– It’s somewhat a moot point, given China.

    As I’ve said a dozen times before, population trumps everything else. But we don’t want to engage in a serious discussion about population, do we? Much better to just pretend it’s not an issue and obsess about other, second order effects — after all, a problem ignored is a problem solved.

  5. Our carbon emissions will start to go down when ocean starts to rise by feet instead of inches. It will be a little too late.

  6. Your opening sentence tells a lot. The words “in the mood to follow…orders” suggests a sarcastic, dismissive attitude toward Rosenthal’s argument. It implies that Rosenthal wishes people would simply follow an environmentalist’s orders, i.e. some kind of dictatorship. These words have the effect of characterizing those promoting action on climate change as authoritarians rather than, say, people who are interested in keeping the planet habitable for human beings and seeing that doing so will require some changes in which, yes, people will have to cooperate because we don’t have the right to damage each other’s environment.

    We aren’t just “not in the mood to follow Joe Romm’s orders”. Many Americans aren’t (and never have been) in the mood to do anything whatsoever to address climate change, especially if doing so requires anything like a tax or a regulation. I do not accept the premise that Rosenthal is upset with people not wanting to follow Romm’s orders. What I got from the piece is that she is concerned that a combination of preoccupation with the poor economy and right-wing misinformation on climate has contributed to growing doubts among Americans that climate change is happening at all.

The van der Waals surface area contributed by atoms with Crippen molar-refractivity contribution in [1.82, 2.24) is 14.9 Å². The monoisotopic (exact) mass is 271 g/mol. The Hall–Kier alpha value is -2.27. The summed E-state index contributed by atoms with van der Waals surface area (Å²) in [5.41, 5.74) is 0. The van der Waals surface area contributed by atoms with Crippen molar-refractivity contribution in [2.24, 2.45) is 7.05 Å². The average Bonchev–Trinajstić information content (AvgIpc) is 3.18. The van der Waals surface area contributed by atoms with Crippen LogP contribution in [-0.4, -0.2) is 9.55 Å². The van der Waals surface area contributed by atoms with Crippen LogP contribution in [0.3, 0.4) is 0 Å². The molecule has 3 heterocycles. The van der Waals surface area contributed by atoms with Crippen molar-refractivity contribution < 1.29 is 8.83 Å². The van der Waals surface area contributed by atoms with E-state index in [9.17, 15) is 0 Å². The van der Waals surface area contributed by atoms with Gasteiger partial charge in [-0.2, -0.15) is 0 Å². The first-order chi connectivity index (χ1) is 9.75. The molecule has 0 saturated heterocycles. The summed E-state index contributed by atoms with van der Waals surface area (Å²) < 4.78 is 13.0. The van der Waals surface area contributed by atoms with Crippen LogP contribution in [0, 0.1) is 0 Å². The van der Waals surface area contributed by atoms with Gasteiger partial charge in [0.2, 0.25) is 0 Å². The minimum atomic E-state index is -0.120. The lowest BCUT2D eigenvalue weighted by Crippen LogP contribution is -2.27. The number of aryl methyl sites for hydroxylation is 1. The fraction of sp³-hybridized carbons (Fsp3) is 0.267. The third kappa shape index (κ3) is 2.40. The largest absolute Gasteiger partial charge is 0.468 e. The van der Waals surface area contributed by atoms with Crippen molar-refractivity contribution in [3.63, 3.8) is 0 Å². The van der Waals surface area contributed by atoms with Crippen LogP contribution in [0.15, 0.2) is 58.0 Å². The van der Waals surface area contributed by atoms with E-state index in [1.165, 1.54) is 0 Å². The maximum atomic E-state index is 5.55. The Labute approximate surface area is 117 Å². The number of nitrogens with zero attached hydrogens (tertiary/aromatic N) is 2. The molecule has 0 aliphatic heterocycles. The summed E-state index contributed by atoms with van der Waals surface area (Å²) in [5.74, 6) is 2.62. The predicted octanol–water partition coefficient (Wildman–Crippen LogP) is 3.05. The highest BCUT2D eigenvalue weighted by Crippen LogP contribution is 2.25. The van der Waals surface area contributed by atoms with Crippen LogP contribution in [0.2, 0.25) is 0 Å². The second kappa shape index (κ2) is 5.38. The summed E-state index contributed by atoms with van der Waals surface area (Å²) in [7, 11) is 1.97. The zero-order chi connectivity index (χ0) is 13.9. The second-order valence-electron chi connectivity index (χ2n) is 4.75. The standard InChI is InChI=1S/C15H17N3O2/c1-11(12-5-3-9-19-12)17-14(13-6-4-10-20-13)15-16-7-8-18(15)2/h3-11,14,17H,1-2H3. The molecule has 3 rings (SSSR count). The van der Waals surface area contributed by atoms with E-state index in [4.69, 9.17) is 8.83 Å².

After these misleading opening words, although you make some good points in the rest of your post, it is hard to consider anything else you say.

  7. These are right to the point, in my view:

    Since the economists’ great god growth requires constantly more material inputs and energy throughputs, we are doomed.


    After these misleading opening words, although you make some good points in the rest of your post, it is hard to consider anything else you say.

    AFAICT we cannot manage our affairs with people in large groups. Maybe we couldn’t do it either before the Agrarian Age, but surely we weren’t such F-ups back then at the massive scale we are today. There are a few people out there with ideas of how to change course, but their voices are drowned out in the great hullabaloo of our sheer numbers and consumption.

    BTW, aside but related: here is a nice video detailing the systems necessary to support an ordinary person during an ordinary day in a large city. No way on earth that is sustainable with anything near the population numbers we have today. We are all dreaming if we think that is sustainable.